Our national leaders are not serving us in this matter.  They are saying suspenders are not good enough to hold up your pants.  You apparently need a belt and suspenders.  They are not saying we have won a huge victory and should be enshrining it in corporate handbooks and winning case after case.  In fact, they are afraid that such cases might find rulings to the contrary.  If that was the mindset in Marriage Equality where would that movement stand today?

The bottom line:  We do not have to wait for ENDA to exercise our rights, we can do so today.  And I for one would not be satisfied with a story that says, wait your turn, with a pat on the head.  Ask that organization that claims to represent you where they stand and what are they doing to promote the EEOC decision.  If you get anything other than an enthusiastic “We are spreading the word and promoting it” then you should probably ask them why do we need a belt and suspenders?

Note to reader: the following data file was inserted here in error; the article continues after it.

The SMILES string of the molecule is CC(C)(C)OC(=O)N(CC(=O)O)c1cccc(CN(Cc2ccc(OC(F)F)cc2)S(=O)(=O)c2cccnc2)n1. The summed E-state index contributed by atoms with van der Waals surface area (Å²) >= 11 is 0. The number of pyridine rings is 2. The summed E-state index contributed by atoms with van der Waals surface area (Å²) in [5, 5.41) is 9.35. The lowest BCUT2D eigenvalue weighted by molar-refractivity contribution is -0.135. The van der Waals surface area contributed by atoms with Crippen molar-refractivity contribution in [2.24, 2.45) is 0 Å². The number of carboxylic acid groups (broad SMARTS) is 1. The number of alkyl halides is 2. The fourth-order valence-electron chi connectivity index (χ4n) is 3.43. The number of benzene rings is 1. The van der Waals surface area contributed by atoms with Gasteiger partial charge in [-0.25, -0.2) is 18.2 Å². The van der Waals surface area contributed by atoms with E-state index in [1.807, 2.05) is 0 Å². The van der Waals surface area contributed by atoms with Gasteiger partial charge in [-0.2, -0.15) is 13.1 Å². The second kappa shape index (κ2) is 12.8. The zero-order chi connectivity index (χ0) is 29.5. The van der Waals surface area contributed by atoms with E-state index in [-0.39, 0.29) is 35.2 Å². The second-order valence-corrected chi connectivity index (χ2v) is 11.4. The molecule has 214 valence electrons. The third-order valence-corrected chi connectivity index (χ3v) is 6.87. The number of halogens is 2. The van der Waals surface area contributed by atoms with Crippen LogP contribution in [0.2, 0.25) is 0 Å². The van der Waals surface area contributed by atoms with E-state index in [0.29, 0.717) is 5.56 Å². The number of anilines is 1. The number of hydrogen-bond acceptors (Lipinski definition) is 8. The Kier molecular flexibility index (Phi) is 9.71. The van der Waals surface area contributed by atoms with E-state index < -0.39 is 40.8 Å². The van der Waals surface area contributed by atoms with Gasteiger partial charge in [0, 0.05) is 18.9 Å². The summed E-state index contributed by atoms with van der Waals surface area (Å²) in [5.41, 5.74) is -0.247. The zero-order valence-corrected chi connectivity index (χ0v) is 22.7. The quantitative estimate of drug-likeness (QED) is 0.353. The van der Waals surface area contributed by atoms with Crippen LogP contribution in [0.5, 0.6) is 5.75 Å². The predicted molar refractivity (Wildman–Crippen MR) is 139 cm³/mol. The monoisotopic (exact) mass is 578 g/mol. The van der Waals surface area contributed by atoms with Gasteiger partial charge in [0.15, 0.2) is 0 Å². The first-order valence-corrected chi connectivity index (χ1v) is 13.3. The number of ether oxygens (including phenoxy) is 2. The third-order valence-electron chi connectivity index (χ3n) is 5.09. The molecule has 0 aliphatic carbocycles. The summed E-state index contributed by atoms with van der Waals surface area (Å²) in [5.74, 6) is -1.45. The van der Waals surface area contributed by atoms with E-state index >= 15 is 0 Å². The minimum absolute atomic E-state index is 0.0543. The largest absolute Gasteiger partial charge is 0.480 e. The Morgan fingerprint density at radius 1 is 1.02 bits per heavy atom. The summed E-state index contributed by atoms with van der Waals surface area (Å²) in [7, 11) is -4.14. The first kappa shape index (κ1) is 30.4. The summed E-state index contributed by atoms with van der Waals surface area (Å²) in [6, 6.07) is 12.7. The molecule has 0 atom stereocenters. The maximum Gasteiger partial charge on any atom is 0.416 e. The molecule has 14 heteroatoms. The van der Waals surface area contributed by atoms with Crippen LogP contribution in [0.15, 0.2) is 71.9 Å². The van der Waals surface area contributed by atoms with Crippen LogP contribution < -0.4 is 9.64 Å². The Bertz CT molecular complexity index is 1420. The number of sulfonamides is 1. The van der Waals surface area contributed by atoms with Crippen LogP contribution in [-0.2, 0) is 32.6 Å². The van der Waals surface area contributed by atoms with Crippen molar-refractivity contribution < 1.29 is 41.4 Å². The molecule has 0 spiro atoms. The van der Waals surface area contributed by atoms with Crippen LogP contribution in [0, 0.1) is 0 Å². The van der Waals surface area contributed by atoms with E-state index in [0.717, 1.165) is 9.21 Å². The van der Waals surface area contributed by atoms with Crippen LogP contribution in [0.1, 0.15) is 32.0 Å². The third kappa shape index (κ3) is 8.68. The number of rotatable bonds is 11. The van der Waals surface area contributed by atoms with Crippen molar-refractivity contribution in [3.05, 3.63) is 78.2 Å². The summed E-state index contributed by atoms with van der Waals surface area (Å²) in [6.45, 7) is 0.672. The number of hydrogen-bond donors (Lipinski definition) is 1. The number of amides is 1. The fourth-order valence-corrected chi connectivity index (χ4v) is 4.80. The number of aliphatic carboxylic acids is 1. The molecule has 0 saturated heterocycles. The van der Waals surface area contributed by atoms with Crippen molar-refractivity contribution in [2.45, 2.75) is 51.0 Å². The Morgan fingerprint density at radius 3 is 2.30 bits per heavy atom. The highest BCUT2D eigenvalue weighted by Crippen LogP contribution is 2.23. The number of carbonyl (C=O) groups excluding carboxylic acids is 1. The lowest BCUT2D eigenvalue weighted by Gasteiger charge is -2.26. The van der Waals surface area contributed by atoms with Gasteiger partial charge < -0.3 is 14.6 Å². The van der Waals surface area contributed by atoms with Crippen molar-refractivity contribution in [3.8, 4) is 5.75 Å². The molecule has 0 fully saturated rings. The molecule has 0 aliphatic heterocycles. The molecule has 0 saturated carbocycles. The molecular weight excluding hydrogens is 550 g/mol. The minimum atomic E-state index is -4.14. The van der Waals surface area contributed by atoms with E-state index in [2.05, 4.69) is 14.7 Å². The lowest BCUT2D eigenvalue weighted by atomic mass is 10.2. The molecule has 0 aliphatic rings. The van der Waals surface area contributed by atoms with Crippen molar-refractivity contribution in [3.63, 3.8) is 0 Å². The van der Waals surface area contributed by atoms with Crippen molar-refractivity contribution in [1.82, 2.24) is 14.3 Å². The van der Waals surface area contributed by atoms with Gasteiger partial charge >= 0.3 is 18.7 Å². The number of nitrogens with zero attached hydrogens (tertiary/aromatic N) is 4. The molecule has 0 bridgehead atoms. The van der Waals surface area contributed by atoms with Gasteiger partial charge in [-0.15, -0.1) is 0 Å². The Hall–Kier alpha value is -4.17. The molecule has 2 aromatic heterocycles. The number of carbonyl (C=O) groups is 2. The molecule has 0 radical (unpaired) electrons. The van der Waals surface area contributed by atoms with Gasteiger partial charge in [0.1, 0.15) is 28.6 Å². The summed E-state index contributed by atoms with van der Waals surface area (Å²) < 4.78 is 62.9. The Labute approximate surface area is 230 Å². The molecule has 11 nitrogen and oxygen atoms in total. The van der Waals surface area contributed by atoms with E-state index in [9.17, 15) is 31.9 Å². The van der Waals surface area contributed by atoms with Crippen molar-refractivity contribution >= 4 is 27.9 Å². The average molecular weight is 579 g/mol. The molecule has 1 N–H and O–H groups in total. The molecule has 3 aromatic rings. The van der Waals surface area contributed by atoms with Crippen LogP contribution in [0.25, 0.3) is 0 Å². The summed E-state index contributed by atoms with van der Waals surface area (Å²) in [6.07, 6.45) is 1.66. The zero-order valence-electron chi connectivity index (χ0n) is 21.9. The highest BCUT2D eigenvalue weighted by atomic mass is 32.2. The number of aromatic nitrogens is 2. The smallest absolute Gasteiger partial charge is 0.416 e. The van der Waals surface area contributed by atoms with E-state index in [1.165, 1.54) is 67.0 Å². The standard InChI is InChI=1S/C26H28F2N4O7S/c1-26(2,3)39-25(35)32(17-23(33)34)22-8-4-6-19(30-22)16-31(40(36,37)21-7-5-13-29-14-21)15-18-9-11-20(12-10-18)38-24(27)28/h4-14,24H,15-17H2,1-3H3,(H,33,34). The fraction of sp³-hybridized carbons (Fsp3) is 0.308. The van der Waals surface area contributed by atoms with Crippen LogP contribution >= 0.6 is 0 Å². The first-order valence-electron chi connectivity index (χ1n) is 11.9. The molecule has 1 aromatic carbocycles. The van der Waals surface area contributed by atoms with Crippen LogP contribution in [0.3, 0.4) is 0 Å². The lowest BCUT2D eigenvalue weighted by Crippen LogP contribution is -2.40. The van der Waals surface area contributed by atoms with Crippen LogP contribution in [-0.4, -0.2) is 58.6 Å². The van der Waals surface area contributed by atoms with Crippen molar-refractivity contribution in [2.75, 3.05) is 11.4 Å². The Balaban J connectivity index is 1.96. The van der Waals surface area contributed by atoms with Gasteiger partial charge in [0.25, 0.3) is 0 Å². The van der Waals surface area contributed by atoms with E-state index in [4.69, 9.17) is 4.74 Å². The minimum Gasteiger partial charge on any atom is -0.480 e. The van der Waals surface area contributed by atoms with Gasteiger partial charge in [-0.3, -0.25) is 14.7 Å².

Friday, September 6, 2013

Call Me?

[As published in Baltimore OUTloud, 9/6/13]

The past month or so there has been a lot of noise in the media about pronouns. Some of it most assuredly from the trans community but the bulk of it seems to be coming from the greater LGB and mainstream media. Of course, the instigation of this is Private Chelsea Manning’s very public self-declaration, following her sentencing, of a new name and preferred pronoun and the immediate rush and pressure by many to “embrace” this person whom none of us have seen or interacted with save for a “selfie” portrait.

I’ll not revisit my last column which chastised that soldier’s explanation that in some way being trans caused so much emotional distress that she had to release classified information—an insult to any trans person who handles classified today. The issue here now becomes one of identification, interaction, and self-declaration. How do I address you? What do you call me? Who gets to decide that?